TAHLEQUAH, Okla. — It wasn’t planned this way, but maybe it worked out like it should have.
The final regular season Bassmaster Elite Series tournament was supposed at New York’s Lake Cayuga last month. But when the May tournament at Oklahoma’s Fort Gibson Lake had to be moved to the end of the season due to flood conditions, then it required another move to nearby Lake Tenkiller due to further complications, this is where the 75 anglers find themselves for the Cherokee Casino Tahlequah Bassmaster Elite.
With all that’s on the line here involving positioning for the Toyota Angler of the Year Championship, which will begin next week on Detroit’s Lake St. Clair, the final regular season tournament is going to be a tough test of bass fishing skills. Most of the anglers predicted a winning weight around 48 pounds over this four-day tournament.
Tenkiller is relatively small, covering 12,900 acres. The water surface temperature is hitting 90 degrees at midday. The water level has been falling. There’s no significant aquatic vegetation. And the real kicker is that there’s a 16-inch minimum length limit on largemouth and smallmouth bass. Spotted bass have a 12-inch minimum, and all three species will be in play over the next four days.
“(Angler of the Year) is not going to be decided at St. Clair,” said Chris Zaldain, who is in third place, 26 points behind leader Scott Canterbury. “It’s going to be decided this week. You could really pull ahead, or you could really blow it, right here this week. The door could be left wide open. It’s real easy to come in with a limit of 12-inch spots.”
Those 16-inch largemouth and smallmouth bass on the other hand are like digging for diamonds. In three days of practice, Zaldain said he caught two one day, two another day and three the third.
“If I can catch three 16-inchers in a day, I feel like I’m doing pretty good,” he said. “And I think everyone in the top 10 is going to have a mixed bag of smallmouth, largemouth and spots. I would say 12 pounds a day will win it.”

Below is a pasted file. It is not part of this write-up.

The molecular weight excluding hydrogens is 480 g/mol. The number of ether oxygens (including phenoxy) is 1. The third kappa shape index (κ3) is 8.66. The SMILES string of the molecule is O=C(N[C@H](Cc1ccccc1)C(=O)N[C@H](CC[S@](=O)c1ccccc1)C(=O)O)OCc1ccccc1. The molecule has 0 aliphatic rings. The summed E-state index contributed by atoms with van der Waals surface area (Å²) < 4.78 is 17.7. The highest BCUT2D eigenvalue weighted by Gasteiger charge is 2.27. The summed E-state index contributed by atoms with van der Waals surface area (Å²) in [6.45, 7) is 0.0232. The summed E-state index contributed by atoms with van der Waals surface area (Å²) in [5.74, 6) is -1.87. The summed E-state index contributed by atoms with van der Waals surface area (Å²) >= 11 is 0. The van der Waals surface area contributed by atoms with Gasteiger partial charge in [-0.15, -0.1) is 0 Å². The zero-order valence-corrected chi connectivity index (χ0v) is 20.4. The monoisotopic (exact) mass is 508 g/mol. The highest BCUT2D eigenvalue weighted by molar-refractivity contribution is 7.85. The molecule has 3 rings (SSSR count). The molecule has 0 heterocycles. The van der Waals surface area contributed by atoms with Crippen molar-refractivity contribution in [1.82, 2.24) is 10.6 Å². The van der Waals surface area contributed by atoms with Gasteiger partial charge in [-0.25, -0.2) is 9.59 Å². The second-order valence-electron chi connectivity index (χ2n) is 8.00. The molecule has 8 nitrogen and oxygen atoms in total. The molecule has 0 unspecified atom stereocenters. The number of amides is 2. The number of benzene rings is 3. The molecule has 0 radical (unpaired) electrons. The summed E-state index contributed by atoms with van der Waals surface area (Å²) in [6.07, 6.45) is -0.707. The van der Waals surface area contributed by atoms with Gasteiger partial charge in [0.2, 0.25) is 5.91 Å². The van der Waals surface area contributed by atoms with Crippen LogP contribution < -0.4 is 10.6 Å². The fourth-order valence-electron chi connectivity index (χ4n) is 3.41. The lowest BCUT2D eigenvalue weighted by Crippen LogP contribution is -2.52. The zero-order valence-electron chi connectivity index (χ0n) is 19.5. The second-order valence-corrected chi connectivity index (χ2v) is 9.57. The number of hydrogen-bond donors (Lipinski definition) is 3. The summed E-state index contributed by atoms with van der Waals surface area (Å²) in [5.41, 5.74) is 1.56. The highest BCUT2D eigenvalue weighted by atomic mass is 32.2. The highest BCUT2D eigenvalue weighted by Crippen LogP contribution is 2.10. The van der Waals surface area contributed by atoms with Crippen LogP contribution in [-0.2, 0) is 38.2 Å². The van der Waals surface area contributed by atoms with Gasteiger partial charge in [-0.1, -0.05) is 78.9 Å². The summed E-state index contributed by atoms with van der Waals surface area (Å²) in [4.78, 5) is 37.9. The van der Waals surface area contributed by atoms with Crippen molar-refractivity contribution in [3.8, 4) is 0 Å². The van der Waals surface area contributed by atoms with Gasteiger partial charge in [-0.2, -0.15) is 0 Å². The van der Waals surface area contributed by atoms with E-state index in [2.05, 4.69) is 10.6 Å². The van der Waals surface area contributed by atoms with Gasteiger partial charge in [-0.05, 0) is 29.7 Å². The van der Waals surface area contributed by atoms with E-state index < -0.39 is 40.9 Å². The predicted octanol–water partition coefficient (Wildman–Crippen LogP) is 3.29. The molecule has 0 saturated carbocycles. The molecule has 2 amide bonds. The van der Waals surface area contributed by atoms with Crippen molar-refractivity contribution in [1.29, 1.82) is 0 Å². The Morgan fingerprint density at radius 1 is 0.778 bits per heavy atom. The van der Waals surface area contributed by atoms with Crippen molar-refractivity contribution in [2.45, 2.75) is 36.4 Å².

These promise to be long days on Tenkiller, especially after an early morning topwater bite.
“It’s tough, it’s a grind,” said Canterbury, who has a 19-point AOY lead over second-place Drew Cook. “It’s definitely hard to get a keeper bite. Staying positive mentally, staying focused, is a big deal. It’s not the prime time to be here, but it’s the same for everybody.
“If somebody can go out and catch five over that 16-inch limit every day, they’re going to have a great shot to win it.”
Ray Hanselman Jr. caught a 4-pound smallmouth in practice. But it was something that he didn’t find a way to replicate.
“It was in 50 feet of water, suspended under a bait ball,” said Hanselman, who is trying to maintain a BassmasterClassic qualifying spot, which he currently has with a 22nd-place ranking in the AOY standings. “I tried to repeat that every day, and I couldn’t do it. I’ll try again during the tournament. That’s probably what they do here this time of year, cruise with the shad out in the lake.”
There’s as much focus on the 50th spot in the AOY standings as there is at the top. Only the top 50 qualify for the AOY Championship at St. Clair next week. Shane Lineberger is currently in 52nd place, 11 points out of 50th.
“I think you’ll see BASSTrakk light up the first couple of hours in the morning,” Lineberger said. “Then it’s going to really, really slow down. Guys are going to have to grind it out.
“It’s been really, really tough for me. I’ve been getting one, two if I’m lucky, 16-inch fish a day. I’ve kind of resorted to fishing for 12-inch spotted bass just because I’m on the bubble for AOY. I’ve got to catch some fish. That’s just the name of the game here. You can’t go into every tournament trying to win. Sometimes it’s just about survival.”